Mill Creek Park in South Portland is ideal habitat for waterfowl, so much so that they produce more than a ton of feces in the 10-acre park each week. Some residents say that creates a public health hazard, prompting city officials to consult with a wildlife expert from the U.S. Department of Agriculture to discuss ways to keep ducks and geese out of the park and avoid taking more drastic steps to reduce their numbers. Derek Davis/Staff Photographer

SOUTH PORTLAND — The persistent accumulation of duck and goose droppings in Mill Creek Park has city officials reaching out for federal guidance on how to further reduce the waterfowl population in one of southern Maine’s favorite gathering spots.

Some park visitors say they love to see the mallard ducks and Canada geese swimming in Mill Creek Pond and stopping traffic as they waddle throughout the Mill Creek shopping area. But critics see the birds as a public health hazard because they produce more than a ton of feces each week – about 2 pounds daily from each of an estimated 200 birds.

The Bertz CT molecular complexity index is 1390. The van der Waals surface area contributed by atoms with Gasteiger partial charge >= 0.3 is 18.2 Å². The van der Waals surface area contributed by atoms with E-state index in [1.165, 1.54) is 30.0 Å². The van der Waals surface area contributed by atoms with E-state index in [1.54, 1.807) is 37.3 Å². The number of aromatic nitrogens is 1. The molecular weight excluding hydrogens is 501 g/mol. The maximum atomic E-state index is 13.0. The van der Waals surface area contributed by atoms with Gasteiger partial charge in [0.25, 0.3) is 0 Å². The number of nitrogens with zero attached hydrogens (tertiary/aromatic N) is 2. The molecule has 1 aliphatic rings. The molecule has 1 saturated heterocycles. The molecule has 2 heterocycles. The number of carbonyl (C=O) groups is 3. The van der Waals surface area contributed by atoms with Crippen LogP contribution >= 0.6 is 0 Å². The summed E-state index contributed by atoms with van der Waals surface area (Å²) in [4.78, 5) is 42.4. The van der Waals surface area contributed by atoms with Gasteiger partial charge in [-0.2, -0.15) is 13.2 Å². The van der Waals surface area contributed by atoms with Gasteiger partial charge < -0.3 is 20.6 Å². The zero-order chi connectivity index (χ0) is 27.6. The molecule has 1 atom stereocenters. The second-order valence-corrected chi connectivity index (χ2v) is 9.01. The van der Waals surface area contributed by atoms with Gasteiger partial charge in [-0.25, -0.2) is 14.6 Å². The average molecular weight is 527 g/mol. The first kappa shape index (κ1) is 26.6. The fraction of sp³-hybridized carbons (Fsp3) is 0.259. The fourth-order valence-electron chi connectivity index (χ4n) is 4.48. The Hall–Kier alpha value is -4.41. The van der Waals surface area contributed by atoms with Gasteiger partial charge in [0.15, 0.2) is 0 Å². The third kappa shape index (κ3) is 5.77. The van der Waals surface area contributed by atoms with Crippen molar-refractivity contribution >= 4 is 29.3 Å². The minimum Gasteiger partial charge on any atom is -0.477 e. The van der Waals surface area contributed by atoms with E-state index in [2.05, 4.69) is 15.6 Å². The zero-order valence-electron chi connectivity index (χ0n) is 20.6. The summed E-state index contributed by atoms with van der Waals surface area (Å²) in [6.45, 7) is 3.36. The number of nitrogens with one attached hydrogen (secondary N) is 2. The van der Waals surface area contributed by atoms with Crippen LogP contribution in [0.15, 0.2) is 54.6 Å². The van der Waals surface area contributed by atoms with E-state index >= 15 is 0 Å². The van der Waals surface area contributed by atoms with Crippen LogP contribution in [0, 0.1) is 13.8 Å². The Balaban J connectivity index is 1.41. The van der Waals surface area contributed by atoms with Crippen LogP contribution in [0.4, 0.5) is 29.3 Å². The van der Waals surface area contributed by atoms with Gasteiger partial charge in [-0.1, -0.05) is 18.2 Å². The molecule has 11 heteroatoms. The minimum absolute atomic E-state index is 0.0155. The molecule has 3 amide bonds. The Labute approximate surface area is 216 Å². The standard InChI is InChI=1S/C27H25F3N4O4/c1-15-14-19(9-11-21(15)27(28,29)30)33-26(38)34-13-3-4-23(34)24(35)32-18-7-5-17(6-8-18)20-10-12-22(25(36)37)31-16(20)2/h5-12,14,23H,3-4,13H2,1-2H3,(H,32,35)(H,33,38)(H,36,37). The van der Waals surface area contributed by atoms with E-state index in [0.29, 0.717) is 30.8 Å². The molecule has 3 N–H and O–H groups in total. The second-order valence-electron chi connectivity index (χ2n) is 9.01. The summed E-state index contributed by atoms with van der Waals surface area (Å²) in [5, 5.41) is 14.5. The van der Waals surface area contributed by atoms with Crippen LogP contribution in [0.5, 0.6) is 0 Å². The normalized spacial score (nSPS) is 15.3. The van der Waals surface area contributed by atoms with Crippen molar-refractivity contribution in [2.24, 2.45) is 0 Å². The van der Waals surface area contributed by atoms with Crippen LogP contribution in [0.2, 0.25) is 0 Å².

The city already has an ordinance against feeding waterfowl at Mill Creek Park. Derek Davis/Staff Photographer

Efforts to control the waterfowl so far have brought mixed results. Some park visitors continue to feed the ducks and geese, ignoring prominent signs that explain why it’s bad for the birds and the environment. And when the city set out coyote decoys to deter waterfowl, the birds ignored them but some residents who spotted them reported seeing potentially rabid wildlife in the park.

The city’s conservation manager is scheduled to meet Wednesday with a wildlife expert from the U.S. Department of Agriculture to discuss additional ways to keep ducks and geese out of the park and avoid taking more drastic steps to reduce their numbers.

The problem is most acute on the north side of the pond, where ducks and geese loll in the shade of trees along Hinckley Drive and scrounge for food from people sitting on park benches. Baked by the recent summer heat, a carpet of feces crunches underfoot, erasing thoughts of slipping off sandals or spreading a blanket for a picnic lunch.

Despite the droppings, Darcy Willette of Cape Elizabeth visits the 10-acre park regularly on her way to work, taking a few moments to relax and read in the sun. But she says she changes her shoes before she enters her workplace because she doesn’t want to transmit potential disease from the feces to her employer’s elderly dog.